Let there be sun
Solar technology is coming on in leaps and bounds. One of the most promising areas of research is in solar panels that can be integrated with normal building materials. Researchers at MIT have developed a flexible photovoltaic cell that uses sheets of graphene and nanowires. If commercialized, these low-cost transparent cells could simply be attached to windows, roofs or walls.
What is particularly promising about this innovation is that it uses carbon in the form of graphene instead of much more expensive silicon crystals in the cells. This also means that cells can be manufactured at much lower temperatures than traditional solar panels, reducing manufacturing costs and improving scalability.
The potential of integrating solar panels with building materials is already being realized by a number of companies, including Dow Chemical. It has been rapidly expanding the production of its Powerhouse Solar Shingles, which can be installed by normal roofing contractors just like traditional roofing tiles.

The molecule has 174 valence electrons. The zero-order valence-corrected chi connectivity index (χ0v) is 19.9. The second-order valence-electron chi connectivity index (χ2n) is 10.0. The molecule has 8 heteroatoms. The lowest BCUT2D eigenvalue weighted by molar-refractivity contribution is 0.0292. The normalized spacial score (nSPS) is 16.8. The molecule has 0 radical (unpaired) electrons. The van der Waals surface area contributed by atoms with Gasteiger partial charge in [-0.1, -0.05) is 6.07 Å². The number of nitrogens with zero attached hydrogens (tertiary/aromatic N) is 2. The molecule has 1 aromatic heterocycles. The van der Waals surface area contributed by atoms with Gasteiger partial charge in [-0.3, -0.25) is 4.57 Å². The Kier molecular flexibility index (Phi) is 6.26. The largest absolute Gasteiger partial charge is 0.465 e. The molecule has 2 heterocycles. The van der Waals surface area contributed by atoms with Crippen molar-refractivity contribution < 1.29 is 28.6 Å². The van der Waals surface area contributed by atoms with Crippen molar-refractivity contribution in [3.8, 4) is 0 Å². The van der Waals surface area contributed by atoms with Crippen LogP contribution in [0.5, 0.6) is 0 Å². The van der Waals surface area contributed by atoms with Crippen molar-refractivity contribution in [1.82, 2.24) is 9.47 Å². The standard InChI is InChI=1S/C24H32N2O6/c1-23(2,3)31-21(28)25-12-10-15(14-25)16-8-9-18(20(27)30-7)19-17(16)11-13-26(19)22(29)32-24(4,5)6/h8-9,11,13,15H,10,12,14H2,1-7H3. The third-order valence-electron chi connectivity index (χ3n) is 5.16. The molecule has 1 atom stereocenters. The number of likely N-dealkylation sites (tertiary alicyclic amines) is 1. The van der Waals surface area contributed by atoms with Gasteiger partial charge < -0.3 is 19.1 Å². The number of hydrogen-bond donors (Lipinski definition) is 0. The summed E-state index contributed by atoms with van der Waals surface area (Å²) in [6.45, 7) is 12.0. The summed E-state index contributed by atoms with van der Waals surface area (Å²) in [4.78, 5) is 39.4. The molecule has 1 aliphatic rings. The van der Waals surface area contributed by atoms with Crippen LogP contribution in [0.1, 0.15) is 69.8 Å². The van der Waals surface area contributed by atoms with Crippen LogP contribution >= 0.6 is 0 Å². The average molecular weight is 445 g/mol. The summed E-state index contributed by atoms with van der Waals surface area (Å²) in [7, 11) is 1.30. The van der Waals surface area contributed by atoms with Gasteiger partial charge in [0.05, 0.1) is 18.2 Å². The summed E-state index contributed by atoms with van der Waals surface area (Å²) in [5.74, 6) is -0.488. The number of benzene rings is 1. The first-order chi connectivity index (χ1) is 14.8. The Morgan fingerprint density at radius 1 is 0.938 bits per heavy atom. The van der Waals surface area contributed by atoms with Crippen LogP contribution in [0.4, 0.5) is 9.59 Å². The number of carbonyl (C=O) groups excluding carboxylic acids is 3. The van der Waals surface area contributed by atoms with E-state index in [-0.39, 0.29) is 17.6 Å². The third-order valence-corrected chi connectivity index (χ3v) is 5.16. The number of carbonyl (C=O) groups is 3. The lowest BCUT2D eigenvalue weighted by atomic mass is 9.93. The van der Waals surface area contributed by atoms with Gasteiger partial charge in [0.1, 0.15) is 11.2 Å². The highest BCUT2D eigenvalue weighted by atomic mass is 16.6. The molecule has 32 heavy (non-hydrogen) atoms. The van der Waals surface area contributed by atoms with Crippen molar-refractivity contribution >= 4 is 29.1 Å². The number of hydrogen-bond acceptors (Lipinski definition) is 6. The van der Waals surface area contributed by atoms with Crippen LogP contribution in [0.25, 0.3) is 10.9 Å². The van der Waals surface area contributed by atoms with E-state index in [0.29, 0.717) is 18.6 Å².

These technology innovations build on some impressive reports on solar’s increasing use throughout the world. For example, recent figures out of Italy show that 5.6% of the country’s electricity was delivered by solar power. This makes it the current leader in solar energy of developed nations, overtaking Germany’s 4.8%. The growth of solar in Italy has been spectacular: in 2012 it generated 8.3 TWh of energy, up a staggering 72% over 2011.
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